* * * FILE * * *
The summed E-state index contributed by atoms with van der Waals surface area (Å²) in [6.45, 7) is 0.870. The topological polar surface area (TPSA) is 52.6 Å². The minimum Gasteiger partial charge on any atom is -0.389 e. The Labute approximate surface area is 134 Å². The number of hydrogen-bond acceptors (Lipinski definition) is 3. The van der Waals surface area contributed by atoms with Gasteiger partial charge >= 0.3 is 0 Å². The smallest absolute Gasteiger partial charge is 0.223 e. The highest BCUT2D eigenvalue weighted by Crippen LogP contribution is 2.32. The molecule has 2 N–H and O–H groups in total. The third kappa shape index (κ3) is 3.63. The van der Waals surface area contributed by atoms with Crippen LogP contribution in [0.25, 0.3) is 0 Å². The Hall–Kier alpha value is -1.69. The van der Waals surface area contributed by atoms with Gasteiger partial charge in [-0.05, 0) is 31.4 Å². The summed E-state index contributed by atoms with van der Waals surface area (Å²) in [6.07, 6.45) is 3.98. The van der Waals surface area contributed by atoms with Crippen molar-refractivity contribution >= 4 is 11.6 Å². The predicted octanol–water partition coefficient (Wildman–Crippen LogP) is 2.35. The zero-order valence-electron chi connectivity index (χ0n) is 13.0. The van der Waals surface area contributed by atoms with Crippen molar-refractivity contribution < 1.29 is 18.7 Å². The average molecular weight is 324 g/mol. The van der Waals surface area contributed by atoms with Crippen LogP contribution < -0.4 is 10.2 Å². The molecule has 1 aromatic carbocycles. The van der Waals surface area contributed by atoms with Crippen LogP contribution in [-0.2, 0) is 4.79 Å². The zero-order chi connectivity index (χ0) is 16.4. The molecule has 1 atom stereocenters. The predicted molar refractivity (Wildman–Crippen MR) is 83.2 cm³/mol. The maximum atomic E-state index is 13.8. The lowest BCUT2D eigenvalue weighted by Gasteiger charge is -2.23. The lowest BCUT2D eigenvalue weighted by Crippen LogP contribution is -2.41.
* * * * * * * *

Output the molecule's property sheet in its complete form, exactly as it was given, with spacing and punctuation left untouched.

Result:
The summed E-state index contributed by atoms with van der Waals surface area (Å²) in [6.45, 7) is 0.870. The topological polar surface area (TPSA) is 52.6 Å². The minimum Gasteiger partial charge on any atom is -0.389 e. The Labute approximate surface area is 134 Å². The number of hydrogen-bond acceptors (Lipinski definition) is 3. The van der Waals surface area contributed by atoms with Gasteiger partial charge >= 0.3 is 0 Å². The smallest absolute Gasteiger partial charge is 0.223 e. The highest BCUT2D eigenvalue weighted by Crippen LogP contribution is 2.32. The molecule has 2 N–H and O–H groups in total. The third kappa shape index (κ3) is 3.63. The van der Waals surface area contributed by atoms with Crippen LogP contribution in [0.25, 0.3) is 0 Å². The Hall–Kier alpha value is -1.69. The van der Waals surface area contributed by atoms with Gasteiger partial charge in [-0.05, 0) is 31.4 Å². The summed E-state index contributed by atoms with van der Waals surface area (Å²) in [6.07, 6.45) is 3.98. The van der Waals surface area contributed by atoms with Crippen molar-refractivity contribution >= 4 is 11.6 Å². The predicted octanol–water partition coefficient (Wildman–Crippen LogP) is 2.35. The zero-order valence-electron chi connectivity index (χ0n) is 13.0. The van der Waals surface area contributed by atoms with Crippen molar-refractivity contribution < 1.29 is 18.7 Å². The average molecular weight is 324 g/mol. The van der Waals surface area contributed by atoms with Crippen LogP contribution < -0.4 is 10.2 Å². The molecule has 1 aromatic carbocycles. The van der Waals surface area contributed by atoms with Crippen LogP contribution in [-0.2, 0) is 4.79 Å². The zero-order chi connectivity index (χ0) is 16.4. The molecule has 1 atom stereocenters. The predicted molar refractivity (Wildman–Crippen MR) is 83.2 cm³/mol. The maximum atomic E-state index is 13.8. The lowest BCUT2D eigenvalue weighted by Gasteiger charge is -2.23. The lowest BCUT2D eigenvalue weighted by Crippen LogP contribution is -2.41.